I Have often found something a little eerie in the Kirov's corps de ballet, with its dozens upon dozens of identikit girls whose admiral lengths of neck, slope of shoulder and torso-to-leg proportions suggest some secret pre-Gorbachev programme of genetic engineering. But in both the ballets the company showed last week - a refreshingly straightforward production of Swan Lake and sublime Giselle - one ceased to wonder at the uniformity, and marvelled instead at the diamond security of technique that enables some 40-odd slips-of-things to dance as one. As swans they present a mirrored wall of perfectly angled limbs. As the spectral Wilis - the ghosts of jilted maidens who force their deceivers to dance themselves to death - they produce the deliciously extended frisson that first ensured that Giselle, uniquely among romantic ballets, would remain in the company's repertoire for 150 years.

I once asked an ex-prima ballerina the proper name for those hopping arabesques that the corps so memorably perform in both Swan Lake and Giselle (and which Morecambe and Wise so delighted in mimicking lumpenly.) "We call them the Big Hops," she said unhelpfully. I had always thought them awkward, ungracious steps, invented merely as a technical hurdle to be overcome as best a dancer might. But the Kirov makes all clear. With the lifted leg floating high and apparently motionless behind, one arm yearning forward to balance the shape, the girls' slender, gauze-clad forms advance like a drift of enveloping mist; a vision of whiteness conveyed on invisible wheels.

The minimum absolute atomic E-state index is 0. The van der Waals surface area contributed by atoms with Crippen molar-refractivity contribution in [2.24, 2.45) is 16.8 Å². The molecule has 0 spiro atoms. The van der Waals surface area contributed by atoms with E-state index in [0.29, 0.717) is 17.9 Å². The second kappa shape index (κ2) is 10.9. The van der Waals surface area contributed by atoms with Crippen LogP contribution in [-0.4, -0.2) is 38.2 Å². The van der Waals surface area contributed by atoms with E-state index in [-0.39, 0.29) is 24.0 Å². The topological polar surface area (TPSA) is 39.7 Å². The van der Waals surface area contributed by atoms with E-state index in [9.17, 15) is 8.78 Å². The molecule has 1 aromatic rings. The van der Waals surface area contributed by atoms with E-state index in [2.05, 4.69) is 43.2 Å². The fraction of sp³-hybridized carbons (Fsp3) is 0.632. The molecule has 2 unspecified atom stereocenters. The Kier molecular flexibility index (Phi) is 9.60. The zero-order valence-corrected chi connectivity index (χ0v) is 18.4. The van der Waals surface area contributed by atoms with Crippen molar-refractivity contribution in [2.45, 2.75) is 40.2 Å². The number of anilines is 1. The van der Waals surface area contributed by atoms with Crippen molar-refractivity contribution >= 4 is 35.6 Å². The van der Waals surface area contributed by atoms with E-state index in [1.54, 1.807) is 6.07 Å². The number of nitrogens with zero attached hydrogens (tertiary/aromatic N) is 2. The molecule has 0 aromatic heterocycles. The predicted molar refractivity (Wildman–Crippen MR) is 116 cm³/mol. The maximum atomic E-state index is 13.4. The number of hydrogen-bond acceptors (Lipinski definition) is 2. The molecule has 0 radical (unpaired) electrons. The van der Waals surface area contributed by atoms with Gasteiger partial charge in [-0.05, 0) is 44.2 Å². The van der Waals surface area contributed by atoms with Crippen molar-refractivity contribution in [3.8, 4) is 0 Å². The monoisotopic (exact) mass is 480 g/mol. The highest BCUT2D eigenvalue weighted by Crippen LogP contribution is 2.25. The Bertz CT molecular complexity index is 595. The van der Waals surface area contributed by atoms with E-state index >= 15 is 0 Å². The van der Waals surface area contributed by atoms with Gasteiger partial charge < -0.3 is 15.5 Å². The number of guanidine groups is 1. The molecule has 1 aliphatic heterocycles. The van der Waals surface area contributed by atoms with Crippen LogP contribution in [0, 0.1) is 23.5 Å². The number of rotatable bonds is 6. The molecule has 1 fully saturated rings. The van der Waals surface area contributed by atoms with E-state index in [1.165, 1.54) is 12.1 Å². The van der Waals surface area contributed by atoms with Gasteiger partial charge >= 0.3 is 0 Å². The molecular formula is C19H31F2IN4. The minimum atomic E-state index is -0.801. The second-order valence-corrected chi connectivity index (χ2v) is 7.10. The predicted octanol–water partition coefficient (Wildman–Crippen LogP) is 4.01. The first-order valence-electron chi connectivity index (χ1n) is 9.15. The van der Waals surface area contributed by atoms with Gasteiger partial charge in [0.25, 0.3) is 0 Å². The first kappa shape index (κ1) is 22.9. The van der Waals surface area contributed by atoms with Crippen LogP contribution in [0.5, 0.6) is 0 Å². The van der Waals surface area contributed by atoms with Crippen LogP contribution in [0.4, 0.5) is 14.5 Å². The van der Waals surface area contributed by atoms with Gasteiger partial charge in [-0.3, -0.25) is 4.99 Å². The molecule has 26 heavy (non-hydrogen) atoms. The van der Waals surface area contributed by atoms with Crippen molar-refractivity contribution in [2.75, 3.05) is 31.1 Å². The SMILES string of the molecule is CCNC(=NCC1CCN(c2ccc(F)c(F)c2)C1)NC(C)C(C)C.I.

If the well of superlatives is in danger of running dry for the company dancing, words utterly fail for the Kirov's newest discovery, Svetlana Zakharova. At 18 years old and only just, she well and truly falls into the category of the Russians' fabled baby ballerinas. Yet her artistry is already astounding. When she picks up the hem of her skirt and hops prettily on one toe across the stage, her lifted foot tracing dainty circles as she goes, she is not just performing one of the 19th century's most popular stunts, but establishing further a most convincing and affecting portrayal of purity.

The snag of this ballet is that all the best spectacle comes in the second half and much of the first is taken up with formal mime. Our Royal Ballet's production dilutes this aspect by playing the action naturalistically. The Kirov, by contrast, raises the original gestural language to such a rarefied pitch that it becomes a thing of beauty in itself. Resisting the temptation to "fill in" mimed conversations with stage business, these characters simply stand and deliver - with the most expressive economy - and wait for the reply. It's as clear as if a speech bubble were hanging over them. And it's quite the reverse of dull.